Somebody’s Child releases debut self titled album with heartfelt sentiment


Courtesy of Somebody's Child Music

“Somebody’s Child” album cover reflects the relaxed feel to Godfrey’s music.

On Feb. 3, indie rock artist Somebody’s Child, also known as Cian Godfrey, released his debut self-titled album. Somebody’s Child leaves fans entranced for 40 minutes, loaded with anthems and ballads featuring Godfrey as he pours his heart out. Every lyric addresses challenges he faces while transitioning into adulthood. By laying loud electric guitar solos over methodic drum beats, Godfrey sets the foundation for his pieces while grabbing the attention of listeners.

In the song “Hold Me Like You Wanna,” Godfrey expresses his struggles with past relationships as he states “I’m not gonna be the one to tell you, you’re acting like a kid.” He then explains how he wants to fix the relationship and while attempting to overcome frustration and be the bigger person. 

Godfrey is a pioneer in the indie rock music scene. He paints a desolate story with his lyrics, consistently playing with instrumentals and leaving no room for redundancies. Originating in Dublin, Godfrey has quickly emerged as one of Ireland’s up and coming artists with his early singles gaining traction on national radio. When he returned to Ireland, he started writing about relationships and struggles with morality. These stories focus on challenging mental health situations in contrast with his depiction of the charming progression of his childhood in Dublin.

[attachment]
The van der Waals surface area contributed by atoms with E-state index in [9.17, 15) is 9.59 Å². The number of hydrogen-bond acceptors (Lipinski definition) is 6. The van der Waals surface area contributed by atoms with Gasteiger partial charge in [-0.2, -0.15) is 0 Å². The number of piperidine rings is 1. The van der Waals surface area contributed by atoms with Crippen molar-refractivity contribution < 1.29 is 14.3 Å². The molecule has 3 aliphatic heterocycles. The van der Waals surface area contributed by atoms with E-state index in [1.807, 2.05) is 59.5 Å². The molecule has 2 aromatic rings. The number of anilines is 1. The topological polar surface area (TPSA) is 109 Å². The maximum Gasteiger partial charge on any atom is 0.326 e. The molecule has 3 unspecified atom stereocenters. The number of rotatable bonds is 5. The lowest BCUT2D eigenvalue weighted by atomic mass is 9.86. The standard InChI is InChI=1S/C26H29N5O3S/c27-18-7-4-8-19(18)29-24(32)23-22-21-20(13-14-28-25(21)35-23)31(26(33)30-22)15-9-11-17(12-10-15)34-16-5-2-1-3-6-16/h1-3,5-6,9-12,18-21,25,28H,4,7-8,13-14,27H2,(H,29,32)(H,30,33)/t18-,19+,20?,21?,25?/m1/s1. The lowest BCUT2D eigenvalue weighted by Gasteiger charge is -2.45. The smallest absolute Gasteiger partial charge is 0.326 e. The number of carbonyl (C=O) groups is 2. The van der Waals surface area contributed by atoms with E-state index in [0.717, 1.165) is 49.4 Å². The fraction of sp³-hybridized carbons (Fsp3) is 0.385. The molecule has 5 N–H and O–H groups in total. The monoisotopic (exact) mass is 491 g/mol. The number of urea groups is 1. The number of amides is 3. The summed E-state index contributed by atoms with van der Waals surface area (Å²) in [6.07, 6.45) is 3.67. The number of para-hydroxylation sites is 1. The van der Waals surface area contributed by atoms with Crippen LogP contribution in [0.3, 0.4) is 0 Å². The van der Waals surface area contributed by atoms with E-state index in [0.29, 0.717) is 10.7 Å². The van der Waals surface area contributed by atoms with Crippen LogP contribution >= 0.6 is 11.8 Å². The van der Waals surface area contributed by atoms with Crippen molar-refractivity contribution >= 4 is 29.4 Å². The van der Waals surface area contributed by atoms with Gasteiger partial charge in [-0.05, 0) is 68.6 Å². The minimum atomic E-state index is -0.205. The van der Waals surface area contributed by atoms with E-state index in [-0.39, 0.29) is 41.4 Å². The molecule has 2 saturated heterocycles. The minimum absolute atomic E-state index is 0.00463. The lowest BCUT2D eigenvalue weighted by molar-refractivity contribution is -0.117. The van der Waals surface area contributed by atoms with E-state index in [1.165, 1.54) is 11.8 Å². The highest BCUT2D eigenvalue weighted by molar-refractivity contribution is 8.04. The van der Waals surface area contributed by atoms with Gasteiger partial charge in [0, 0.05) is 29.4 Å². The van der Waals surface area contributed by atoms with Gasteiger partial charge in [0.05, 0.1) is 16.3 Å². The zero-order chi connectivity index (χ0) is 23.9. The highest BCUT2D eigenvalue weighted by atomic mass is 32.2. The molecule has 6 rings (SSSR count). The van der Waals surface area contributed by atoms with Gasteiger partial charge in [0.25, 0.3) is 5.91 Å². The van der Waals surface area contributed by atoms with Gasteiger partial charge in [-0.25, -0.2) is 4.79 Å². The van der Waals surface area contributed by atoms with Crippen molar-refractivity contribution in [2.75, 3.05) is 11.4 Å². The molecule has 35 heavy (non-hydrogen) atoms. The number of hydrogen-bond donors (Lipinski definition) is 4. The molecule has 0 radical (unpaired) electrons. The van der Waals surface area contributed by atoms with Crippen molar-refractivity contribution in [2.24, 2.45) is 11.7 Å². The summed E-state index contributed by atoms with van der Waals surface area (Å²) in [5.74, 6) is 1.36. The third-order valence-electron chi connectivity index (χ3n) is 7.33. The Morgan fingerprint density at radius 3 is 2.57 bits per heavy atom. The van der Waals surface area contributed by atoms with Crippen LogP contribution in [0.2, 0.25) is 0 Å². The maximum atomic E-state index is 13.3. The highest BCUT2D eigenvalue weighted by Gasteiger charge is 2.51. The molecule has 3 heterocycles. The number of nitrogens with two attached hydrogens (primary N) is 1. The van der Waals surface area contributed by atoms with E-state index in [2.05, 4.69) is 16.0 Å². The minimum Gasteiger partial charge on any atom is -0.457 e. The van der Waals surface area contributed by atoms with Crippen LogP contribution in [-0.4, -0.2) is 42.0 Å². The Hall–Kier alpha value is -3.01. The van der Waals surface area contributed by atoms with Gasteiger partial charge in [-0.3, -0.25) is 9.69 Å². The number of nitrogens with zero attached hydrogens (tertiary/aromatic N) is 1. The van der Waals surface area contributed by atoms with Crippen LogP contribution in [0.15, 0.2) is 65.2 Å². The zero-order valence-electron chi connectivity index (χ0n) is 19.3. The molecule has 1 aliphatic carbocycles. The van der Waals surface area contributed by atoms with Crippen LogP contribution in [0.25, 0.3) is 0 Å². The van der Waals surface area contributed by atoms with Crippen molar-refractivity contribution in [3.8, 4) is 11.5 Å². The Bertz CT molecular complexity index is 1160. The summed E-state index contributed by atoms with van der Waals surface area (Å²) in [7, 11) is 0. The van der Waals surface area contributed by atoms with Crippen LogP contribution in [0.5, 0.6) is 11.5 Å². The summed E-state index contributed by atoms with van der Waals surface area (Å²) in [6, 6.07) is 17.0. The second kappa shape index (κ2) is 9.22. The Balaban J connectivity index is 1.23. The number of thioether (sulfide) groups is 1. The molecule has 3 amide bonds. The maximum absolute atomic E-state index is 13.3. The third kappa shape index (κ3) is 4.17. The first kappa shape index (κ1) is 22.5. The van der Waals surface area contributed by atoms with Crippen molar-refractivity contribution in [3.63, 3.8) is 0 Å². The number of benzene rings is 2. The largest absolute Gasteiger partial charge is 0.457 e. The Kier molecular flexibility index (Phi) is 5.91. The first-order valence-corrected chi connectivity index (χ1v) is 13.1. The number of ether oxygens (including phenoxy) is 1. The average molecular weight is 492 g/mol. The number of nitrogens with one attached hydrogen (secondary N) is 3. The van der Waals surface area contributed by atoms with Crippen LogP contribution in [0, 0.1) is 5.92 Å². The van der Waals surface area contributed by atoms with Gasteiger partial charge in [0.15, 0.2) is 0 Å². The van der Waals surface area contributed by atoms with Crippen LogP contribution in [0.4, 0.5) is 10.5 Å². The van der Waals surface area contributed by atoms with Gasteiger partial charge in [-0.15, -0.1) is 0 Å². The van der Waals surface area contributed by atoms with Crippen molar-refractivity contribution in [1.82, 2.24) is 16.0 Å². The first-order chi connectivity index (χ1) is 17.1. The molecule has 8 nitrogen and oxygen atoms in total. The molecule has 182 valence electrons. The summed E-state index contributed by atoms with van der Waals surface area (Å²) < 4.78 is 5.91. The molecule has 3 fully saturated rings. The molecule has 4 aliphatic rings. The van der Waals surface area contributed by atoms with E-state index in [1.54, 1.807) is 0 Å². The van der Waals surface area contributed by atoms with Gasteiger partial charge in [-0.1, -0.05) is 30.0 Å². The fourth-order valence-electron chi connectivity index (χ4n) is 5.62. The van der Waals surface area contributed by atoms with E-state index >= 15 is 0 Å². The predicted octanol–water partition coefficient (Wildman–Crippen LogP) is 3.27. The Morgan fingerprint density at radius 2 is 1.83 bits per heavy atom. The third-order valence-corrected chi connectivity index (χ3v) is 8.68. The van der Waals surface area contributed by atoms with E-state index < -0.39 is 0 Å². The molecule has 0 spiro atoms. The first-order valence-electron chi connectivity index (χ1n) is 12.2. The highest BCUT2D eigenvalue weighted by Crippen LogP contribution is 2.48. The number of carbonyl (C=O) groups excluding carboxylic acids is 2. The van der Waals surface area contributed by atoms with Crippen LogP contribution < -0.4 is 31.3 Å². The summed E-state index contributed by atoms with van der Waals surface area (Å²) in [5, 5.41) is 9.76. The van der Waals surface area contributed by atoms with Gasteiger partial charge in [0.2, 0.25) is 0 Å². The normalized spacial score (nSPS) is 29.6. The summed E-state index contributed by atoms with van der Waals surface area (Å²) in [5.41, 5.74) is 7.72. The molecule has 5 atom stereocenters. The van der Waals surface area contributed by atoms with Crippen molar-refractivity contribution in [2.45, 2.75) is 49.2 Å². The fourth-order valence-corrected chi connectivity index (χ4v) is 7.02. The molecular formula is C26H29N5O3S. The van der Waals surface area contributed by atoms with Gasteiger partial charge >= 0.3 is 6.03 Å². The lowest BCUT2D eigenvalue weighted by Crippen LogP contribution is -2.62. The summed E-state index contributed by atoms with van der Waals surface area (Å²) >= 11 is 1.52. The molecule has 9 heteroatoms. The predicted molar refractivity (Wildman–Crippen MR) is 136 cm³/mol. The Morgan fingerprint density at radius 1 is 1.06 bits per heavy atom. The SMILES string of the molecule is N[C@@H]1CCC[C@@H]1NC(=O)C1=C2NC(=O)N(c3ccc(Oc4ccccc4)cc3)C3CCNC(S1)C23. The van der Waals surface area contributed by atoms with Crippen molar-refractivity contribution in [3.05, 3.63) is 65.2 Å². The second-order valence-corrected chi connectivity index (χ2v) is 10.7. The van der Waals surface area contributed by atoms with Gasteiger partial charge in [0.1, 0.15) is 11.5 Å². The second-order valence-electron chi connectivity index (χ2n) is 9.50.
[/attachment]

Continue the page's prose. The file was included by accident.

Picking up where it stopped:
Tracks range from upbeat pop to slow indie rock. There is a song for everyone, whether it be the honest lyricism in “I Need Ya” or a track like “Sell Out,” which instantly catches any listener’s ear with engrossing guitar riffs. 

“I Need Ya” begins with a fast and upbeat guitar intro with deep lyrics describing not wanting to be just another ‘nobody,’ or plain person in the world. It is a telling single that makes the listener feel like they’ll always need someone else in their life. On the other hand, “Sell Out” is an encouraging song focused on Godfrey’s desire to freely be himself. The song has a hint of old rock in the drums and guitar, but ultimately lands in the category of pop. The following song, “Broken Record,” has a similar energy supported by heartfelt lyrics and instrumentals rather than a redundant tempo. Occasionally, the song alludes to a melody on par with that of Bruce Springsteen. Godfrey creates a story brimming with passion as he sings of conflict between his opposition to change and his desire for self-actualization.

After multiple tracks with fast-paced instrumentals, Godfrey switches to a more relaxed, gloomy vibe on “Hold Me Like You Wanna.” Godfrey takes time to explain his desire to make the best of an uncertain relationship. Both the lyrics and the music are intriguing. Through the verses, one guitar plays meandering melodies while another holds the beat with a simple repetitive theme all at the same time. 

Through a passionate voice, Godfrey conveys a vision of a modern, progressive Ireland that is both personal and global. In this album, Godfrey finds ways to include thoughtful meaning in each verse, while still having an upbeat feel to certain tracks. Although most songs have the same energy, he still  differentiates the instrumentals while incorporating rage and sorrow. Altogether, Somebody’s Child is deserving of three and a half out of five feathers.